Mr. M wants nothing to do with the political machine that feeds upon hatred. He chooses instead to stay in the classroom. He speaks lovingly of the power of words - words that unite, words that build up, words that provide a glimpse into another world. He yearns for his students to use the power of words over the power of stones and guns. His hope is that apartheid can end - not with brutal fighting but with the power of words.
Mr. M teaches, against all odds, because he has hope. Mr. M has hope that apartheid can end through the power of words. Mr. M seeks to impart his hope upon his students. His commitment is unwavering.
Mr. M has also left an impact upon me this week. His vision for hope keeps returning to my mind as I think about why I do what I do. There are many times when I love being a pastor. There are times when I think this role is the most amazing role any of us can play. It is a privilege for which none of us is truly worthy. There are other times, however, when I wonder how much longer I can do what I do. I yearn for rest. I yearn for projects to be completed. I yearn for a Saturday and a Sunday when I do not have to work - when I can enjoy a weekend like the people around me. Still, when I start thinking about all the other things I could be doing with my life, I come back to this hope within me.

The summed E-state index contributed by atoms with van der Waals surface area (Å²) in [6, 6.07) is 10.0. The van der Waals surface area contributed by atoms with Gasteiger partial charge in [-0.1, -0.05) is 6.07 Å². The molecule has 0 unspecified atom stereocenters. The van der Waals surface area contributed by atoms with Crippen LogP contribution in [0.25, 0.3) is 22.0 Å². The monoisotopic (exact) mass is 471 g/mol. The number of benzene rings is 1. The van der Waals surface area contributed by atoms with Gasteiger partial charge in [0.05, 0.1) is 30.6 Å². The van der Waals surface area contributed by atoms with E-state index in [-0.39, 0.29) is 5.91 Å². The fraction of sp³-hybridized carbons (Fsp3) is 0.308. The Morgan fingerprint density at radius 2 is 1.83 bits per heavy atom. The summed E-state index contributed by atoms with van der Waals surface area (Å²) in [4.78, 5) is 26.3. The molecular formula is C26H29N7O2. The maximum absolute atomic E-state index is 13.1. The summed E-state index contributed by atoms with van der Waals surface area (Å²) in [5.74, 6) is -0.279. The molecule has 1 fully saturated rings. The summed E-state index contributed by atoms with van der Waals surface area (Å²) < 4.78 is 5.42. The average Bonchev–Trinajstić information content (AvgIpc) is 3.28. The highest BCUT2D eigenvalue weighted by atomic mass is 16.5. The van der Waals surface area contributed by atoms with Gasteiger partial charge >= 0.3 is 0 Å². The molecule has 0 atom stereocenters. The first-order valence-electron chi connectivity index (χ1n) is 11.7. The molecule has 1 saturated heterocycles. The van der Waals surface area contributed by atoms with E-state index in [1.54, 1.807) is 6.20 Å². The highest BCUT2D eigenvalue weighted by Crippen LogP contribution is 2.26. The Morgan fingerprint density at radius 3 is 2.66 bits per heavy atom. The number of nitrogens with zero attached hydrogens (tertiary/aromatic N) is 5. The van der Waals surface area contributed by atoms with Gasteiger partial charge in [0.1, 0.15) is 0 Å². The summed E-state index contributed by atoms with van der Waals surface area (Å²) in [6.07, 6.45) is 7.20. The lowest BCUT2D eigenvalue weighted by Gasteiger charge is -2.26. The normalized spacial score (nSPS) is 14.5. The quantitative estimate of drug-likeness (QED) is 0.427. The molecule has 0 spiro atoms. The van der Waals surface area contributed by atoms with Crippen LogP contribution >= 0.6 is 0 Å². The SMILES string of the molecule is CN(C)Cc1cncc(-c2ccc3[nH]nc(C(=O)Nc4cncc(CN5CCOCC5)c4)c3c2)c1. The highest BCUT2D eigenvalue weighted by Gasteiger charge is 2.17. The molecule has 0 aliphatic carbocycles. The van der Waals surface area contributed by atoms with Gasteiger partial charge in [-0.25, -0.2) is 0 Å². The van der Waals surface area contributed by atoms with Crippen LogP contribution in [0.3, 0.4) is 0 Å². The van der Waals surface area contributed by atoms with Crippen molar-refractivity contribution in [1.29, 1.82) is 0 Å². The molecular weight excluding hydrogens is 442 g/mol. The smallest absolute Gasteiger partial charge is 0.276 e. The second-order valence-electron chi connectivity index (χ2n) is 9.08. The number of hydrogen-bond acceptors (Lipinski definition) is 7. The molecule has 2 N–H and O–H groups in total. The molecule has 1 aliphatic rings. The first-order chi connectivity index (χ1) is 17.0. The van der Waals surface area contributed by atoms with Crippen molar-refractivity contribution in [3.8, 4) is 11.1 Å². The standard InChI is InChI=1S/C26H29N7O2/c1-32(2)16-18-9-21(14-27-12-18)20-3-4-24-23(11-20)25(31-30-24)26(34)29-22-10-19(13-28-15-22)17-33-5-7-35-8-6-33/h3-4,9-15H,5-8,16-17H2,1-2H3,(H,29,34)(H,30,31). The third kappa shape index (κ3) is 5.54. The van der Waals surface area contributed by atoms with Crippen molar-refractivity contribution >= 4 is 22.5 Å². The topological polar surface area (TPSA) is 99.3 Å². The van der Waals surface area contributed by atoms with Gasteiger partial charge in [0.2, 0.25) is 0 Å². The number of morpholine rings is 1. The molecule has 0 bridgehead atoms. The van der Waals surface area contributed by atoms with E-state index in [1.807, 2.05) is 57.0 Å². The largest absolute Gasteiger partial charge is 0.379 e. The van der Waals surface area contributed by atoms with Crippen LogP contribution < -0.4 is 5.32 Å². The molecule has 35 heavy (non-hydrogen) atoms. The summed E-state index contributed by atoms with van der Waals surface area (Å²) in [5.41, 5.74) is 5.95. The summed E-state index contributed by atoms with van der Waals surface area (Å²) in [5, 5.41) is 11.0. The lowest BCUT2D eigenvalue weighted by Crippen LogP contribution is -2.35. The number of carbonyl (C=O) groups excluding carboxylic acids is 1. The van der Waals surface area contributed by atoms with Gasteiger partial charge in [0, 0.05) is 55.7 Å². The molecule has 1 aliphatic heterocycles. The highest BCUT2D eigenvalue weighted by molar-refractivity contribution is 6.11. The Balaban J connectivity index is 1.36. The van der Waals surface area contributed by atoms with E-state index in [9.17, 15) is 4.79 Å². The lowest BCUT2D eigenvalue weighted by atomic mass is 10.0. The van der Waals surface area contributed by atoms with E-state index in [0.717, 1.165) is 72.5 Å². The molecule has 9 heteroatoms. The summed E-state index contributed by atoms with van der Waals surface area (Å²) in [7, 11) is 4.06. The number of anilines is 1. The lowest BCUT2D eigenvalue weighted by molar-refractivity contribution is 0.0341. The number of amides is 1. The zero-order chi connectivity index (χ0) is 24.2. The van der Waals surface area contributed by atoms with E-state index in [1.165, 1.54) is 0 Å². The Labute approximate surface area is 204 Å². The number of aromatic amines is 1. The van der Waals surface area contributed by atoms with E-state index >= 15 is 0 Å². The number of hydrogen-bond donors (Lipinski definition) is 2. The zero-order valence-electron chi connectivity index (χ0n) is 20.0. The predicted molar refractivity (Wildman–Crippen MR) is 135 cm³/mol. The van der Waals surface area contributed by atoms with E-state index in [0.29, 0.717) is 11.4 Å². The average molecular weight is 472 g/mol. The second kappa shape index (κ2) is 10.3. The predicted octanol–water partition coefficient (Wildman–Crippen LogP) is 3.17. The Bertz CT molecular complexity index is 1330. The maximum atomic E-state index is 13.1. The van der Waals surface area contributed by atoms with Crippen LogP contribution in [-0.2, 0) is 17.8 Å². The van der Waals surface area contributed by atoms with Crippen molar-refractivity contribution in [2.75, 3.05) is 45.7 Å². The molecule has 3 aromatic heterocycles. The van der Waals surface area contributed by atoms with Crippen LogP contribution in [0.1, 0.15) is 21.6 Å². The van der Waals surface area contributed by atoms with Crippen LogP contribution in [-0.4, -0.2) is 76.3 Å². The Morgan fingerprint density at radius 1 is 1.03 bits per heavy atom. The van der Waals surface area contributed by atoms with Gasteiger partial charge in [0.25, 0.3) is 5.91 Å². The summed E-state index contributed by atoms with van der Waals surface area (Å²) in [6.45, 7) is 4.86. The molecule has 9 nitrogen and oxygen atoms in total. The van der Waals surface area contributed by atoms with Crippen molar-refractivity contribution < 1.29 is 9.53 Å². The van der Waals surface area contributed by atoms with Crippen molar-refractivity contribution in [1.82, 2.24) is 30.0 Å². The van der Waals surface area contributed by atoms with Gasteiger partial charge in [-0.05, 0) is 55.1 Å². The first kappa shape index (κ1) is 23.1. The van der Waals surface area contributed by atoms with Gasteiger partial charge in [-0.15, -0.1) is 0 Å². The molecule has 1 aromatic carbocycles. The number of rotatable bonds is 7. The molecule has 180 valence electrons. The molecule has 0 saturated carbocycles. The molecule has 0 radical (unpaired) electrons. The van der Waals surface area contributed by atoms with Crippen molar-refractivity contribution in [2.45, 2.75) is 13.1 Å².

I have this hope, a hope imparted to me by my professor, Peter Storey, that things in this world can be different. I have this hope that the rich and the poor can dwell together. I have this hope that people can take what they have and share it with others. I have this hope that a life that seems to be drowning can discover purpose again and be transformed. I have this hope in a Gospel that sets the prisoner free - the one who is in bondage to sin, addiction, and despair can be absolutely liberated because of the life, death and resurrection of Jesus Christ. I have this hope that the Spirit of the Lord gave to Jesus when he said, "I have come to preach good news to the poor." I have this hope that people will discover that the greatest blessing is not taking care of ourselves but taking care of others. I have this hope - a hope that comes from a light that shines in the darkness, and the darkness has never overcome it. I have this hope that people can see that their greatest worth is not in the title on their business card but in the fact that they are a beloved child of God - made in God's image, precious in God's eyes. I have this hope that the church - every church - will see that it exists not for its own members but for the people outside - for the transformation of the world. I have this hope that the people who gather inside a church will resemble the creative nature of God's hand - that a congregation is called to be reflective of the extraordinary diversity God created. I have this hope that the church will be the church - a place very different from the rest of society - a place whose doors are open to all people.
I have this hope....and I would not trade the opportunity to share it for anything in the world.